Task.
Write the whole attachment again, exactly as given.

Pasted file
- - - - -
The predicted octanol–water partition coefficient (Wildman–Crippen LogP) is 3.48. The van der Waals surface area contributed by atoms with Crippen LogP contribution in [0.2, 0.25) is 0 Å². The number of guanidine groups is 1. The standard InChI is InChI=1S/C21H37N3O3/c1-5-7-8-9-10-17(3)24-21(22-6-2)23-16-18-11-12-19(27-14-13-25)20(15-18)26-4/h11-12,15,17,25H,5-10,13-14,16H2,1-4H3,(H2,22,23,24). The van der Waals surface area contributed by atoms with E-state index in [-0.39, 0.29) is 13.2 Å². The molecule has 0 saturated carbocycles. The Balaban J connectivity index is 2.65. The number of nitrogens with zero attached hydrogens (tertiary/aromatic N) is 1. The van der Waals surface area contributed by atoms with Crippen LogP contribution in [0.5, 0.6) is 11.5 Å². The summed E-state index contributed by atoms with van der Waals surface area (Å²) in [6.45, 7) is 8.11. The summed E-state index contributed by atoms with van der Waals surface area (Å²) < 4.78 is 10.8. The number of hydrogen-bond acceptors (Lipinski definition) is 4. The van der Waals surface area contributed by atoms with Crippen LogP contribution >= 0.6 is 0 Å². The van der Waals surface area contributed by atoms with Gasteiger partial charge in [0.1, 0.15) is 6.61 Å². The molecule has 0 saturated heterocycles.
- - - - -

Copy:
The predicted octanol–water partition coefficient (Wildman–Crippen LogP) is 3.48. The van der Waals surface area contributed by atoms with Crippen LogP contribution in [0.2, 0.25) is 0 Å². The number of guanidine groups is 1. The standard InChI is InChI=1S/C21H37N3O3/c1-5-7-8-9-10-17(3)24-21(22-6-2)23-16-18-11-12-19(27-14-13-25)20(15-18)26-4/h11-12,15,17,25H,5-10,13-14,16H2,1-4H3,(H2,22,23,24). The van der Waals surface area contributed by atoms with E-state index in [-0.39, 0.29) is 13.2 Å². The molecule has 0 saturated carbocycles. The Balaban J connectivity index is 2.65. The number of nitrogens with zero attached hydrogens (tertiary/aromatic N) is 1. The van der Waals surface area contributed by atoms with Crippen LogP contribution in [0.5, 0.6) is 11.5 Å². The summed E-state index contributed by atoms with van der Waals surface area (Å²) in [6.45, 7) is 8.11. The summed E-state index contributed by atoms with van der Waals surface area (Å²) < 4.78 is 10.8. The number of hydrogen-bond acceptors (Lipinski definition) is 4. The van der Waals surface area contributed by atoms with Crippen LogP contribution >= 0.6 is 0 Å². The van der Waals surface area contributed by atoms with Gasteiger partial charge in [0.1, 0.15) is 6.61 Å². The molecule has 0 saturated heterocycles.